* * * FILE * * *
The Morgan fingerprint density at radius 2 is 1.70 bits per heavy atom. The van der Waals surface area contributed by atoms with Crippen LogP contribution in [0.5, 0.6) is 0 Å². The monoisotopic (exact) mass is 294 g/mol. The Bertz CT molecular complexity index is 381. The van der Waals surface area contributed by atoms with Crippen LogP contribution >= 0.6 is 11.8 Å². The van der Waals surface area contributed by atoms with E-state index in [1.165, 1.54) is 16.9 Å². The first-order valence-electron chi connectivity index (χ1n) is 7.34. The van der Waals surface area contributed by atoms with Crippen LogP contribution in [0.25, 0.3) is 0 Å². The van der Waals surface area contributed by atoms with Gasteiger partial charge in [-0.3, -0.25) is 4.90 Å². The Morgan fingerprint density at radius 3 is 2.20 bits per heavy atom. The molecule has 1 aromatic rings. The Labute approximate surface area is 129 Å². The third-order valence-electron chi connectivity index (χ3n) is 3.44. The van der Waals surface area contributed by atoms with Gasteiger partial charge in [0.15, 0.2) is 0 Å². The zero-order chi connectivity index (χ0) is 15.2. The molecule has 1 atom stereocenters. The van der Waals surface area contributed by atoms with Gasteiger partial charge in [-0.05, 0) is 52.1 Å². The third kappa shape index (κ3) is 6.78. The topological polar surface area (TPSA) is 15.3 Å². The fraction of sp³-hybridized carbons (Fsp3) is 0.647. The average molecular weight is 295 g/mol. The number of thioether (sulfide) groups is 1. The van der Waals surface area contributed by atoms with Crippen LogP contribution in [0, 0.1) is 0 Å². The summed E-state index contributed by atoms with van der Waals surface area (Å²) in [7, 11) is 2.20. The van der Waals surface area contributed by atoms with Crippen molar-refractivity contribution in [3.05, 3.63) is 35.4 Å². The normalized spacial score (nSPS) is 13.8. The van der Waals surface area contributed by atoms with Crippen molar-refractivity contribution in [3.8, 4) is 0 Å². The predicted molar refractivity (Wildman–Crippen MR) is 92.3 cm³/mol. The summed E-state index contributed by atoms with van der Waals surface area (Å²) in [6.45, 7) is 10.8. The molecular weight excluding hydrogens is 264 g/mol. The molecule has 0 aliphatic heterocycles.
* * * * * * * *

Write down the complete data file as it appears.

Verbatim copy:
The Morgan fingerprint density at radius 2 is 1.70 bits per heavy atom. The van der Waals surface area contributed by atoms with Crippen LogP contribution in [0.5, 0.6) is 0 Å². The monoisotopic (exact) mass is 294 g/mol. The Bertz CT molecular complexity index is 381. The van der Waals surface area contributed by atoms with Crippen LogP contribution >= 0.6 is 11.8 Å². The van der Waals surface area contributed by atoms with E-state index in [1.165, 1.54) is 16.9 Å². The first-order valence-electron chi connectivity index (χ1n) is 7.34. The van der Waals surface area contributed by atoms with Crippen LogP contribution in [0.25, 0.3) is 0 Å². The van der Waals surface area contributed by atoms with Gasteiger partial charge in [-0.3, -0.25) is 4.90 Å². The Morgan fingerprint density at radius 3 is 2.20 bits per heavy atom. The molecule has 1 aromatic rings. The Labute approximate surface area is 129 Å². The third-order valence-electron chi connectivity index (χ3n) is 3.44. The van der Waals surface area contributed by atoms with Gasteiger partial charge in [0.15, 0.2) is 0 Å². The zero-order chi connectivity index (χ0) is 15.2. The molecule has 1 atom stereocenters. The van der Waals surface area contributed by atoms with Gasteiger partial charge in [-0.05, 0) is 52.1 Å². The third kappa shape index (κ3) is 6.78. The topological polar surface area (TPSA) is 15.3 Å². The fraction of sp³-hybridized carbons (Fsp3) is 0.647. The average molecular weight is 295 g/mol. The number of thioether (sulfide) groups is 1. The van der Waals surface area contributed by atoms with Crippen LogP contribution in [0, 0.1) is 0 Å². The summed E-state index contributed by atoms with van der Waals surface area (Å²) in [7, 11) is 2.20. The van der Waals surface area contributed by atoms with Crippen molar-refractivity contribution in [3.05, 3.63) is 35.4 Å². The normalized spacial score (nSPS) is 13.8. The van der Waals surface area contributed by atoms with Crippen molar-refractivity contribution in [3.8, 4) is 0 Å². The predicted molar refractivity (Wildman–Crippen MR) is 92.3 cm³/mol. The summed E-state index contributed by atoms with van der Waals surface area (Å²) in [6.45, 7) is 10.8. The molecular weight excluding hydrogens is 264 g/mol. The molecule has 0 aliphatic heterocycles.